The lightning-quick pace of disruption is being felt across every sector of UK industry. From banking and the FinTech challengers to AirBnB and SkyScanner in the travel industry, we have witnessed entire industries transformed in the space of a few short years by rapidly evolving, data-led technologies.
But there’s perhaps no other industry that has experienced digital disruption quite like manufacturing. The sector is experiencing remarkable change. The Industrial Internet of Things (IIoT), cloud computing, Big Data and cognitive computing – collectively termed as the fourth industrial revolution, or Industry 4.0 – is starting to herald changes to systems and processes of the like never seen before. This is only going to continue as we move towards the panacea of the ‘smart factory’ and data-driven decision making.
Some have embraced this change as an opportunity to continuously improve, but others have been slow to respond, and we’ve seen high-profile players faltering or failing altogether because of their inability to adapt. But as the pace of change continues to quicken, manufacturing companies need to understand the technical implications of the fourth industrial revolution for their businesses, and prepare accordingly.
For manufacturing companies, surviving and thriving is no longer a case of simply optimising costs or reducing waste. Thanks to an industry-wide push for lean manufacturing spearheaded by top manufacturers such as General Motors and Toyota, most industry players are operating in an incredibly efficient way. If companies really want to succeed, they need to focus their efforts on another important piece of the puzzle: digital transformation.
The biggest threat to manufacturing companies is not being able to move fast enough to respond to fast-changing market conditions and customer requirements; they need the ability to “scale up” at a moment’s notice. This is especially important as new data-intensive innovations continue to transform the industry.
From autonomous robots on the assembly floor to asset tracking in the finance department, manufacturers are deploying IoT solutions in every corner of their business, and for good reason. According to TATA’s TCS Global Trend study on IoT, executives in industrial manufacturing are reporting an astonishing 28.5% average increase in revenue from utilising IoT solutions in between 2013 and 2014. Today’s top players such as Siemens and General Electric are thriving in a highly competitive, constantly changing landscape thanks to their recognition of the importance of digital innovation and embracing IIOT as a transformational opportunity for their business.
But an innovative, forward-thinking approach such as this creates huge amounts of data and requires robust systems and processes to be in place. So how can the manufacturing industry ensure it has the IT infrastructure in place to be able to cope with this in the months and years to come?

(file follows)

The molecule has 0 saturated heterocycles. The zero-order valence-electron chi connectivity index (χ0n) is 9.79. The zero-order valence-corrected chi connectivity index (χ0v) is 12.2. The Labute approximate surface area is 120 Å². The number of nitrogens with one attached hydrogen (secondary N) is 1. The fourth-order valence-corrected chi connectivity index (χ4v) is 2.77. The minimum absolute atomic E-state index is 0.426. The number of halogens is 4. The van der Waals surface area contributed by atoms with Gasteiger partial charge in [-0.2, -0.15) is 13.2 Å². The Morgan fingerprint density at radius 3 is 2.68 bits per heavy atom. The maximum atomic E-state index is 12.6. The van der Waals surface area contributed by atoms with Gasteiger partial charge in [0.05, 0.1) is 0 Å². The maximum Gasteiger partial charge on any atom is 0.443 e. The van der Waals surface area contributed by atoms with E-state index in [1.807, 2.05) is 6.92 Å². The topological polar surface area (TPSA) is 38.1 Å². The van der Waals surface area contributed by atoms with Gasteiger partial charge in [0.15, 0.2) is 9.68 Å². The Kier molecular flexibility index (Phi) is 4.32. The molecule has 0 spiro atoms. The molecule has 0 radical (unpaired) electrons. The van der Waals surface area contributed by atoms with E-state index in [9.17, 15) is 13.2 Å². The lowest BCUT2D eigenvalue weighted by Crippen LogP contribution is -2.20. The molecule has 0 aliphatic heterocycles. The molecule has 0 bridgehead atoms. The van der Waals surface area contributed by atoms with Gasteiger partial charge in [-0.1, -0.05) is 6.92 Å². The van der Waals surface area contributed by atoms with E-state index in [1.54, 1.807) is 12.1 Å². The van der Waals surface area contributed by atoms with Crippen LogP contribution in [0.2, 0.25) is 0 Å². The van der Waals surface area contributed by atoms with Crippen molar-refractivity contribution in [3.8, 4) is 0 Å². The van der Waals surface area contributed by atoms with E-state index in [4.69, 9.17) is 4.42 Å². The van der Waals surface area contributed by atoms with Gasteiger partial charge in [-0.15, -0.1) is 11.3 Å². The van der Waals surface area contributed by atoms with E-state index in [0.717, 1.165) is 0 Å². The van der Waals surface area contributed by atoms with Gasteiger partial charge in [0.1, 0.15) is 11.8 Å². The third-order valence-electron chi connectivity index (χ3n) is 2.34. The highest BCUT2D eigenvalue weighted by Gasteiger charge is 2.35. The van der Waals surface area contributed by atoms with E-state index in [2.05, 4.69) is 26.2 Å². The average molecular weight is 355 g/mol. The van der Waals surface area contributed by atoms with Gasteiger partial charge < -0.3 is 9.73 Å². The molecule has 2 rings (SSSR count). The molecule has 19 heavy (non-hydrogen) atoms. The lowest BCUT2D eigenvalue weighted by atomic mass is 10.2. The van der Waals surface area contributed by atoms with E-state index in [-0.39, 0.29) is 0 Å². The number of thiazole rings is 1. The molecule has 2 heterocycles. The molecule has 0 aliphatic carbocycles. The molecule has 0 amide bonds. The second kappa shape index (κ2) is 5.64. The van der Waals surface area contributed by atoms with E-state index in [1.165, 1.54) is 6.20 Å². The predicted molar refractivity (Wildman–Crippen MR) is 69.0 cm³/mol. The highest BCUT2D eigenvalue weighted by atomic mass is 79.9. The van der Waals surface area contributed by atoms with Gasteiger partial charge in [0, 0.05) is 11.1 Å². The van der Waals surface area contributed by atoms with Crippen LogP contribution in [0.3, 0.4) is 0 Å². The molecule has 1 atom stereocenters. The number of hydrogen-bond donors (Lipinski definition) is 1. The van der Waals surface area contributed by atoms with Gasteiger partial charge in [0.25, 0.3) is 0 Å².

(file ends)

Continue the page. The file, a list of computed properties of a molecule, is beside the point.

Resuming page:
Laying foundations for the future
Until recently, the industry has struggled to adopt cloud computing technologies outside of the relative simple Infrastructure-as-a-Service (IaaS) platforms that are available, because the cost of “moving to the cloud” has often been regarded as too high, or because of perceived security threats. Finally, companies are beginning to realise that these concerns are unfounded. In order for manufacturing companies to meet the growing digital demands of the future, they must re-architect their IT infrastructures to be built around data sharing, collaboration and innovation.
While IoT adoption is on the rise, this technology doesn’t come without its challenges. The rise of IoT has resulted in unprecedented data demands, and the Internet’s current infrastructure is struggling to keep up. To cope with these data demands, Europe is undergoing an explosive level of growth in bandwidth capacity. According to our Global Interconnection Index, Europe’s level of “interconnection bandwidth” – a measure of the total capacity provisioned to privately and directly exchange traffic with a diverse set of counterparties and providers at distributed IT exchange points – is expected to quadruple in size between 2017 and 2020.
Growth in European manufacturing is also notable as the industry is expected to more than triple its interconnection bandwidth capacity by 2020. This growth in the region, driven by rapid economic development in the Middle East and Africa, as well as the need for European businesses to exchange information with other businesses in-region, will position EMEA as the second largest region for interconnection bandwidth capacity, behind only the U.S.
In an industry more fast-paced than ever before, the ability to adapt to digital disruption will be vital to the long-term success of manufacturing companies. Enterprises that can scale their IT infrastructure appropriately and quickly will find themselves ahead of their competitors and ready for whatever the future holds, and will undoubtedly reap the benefits.
Download our Global Interconnection Index report to find out more about trends in data demand and interconnection bandwidth in manufacturing and other sectors and geographies.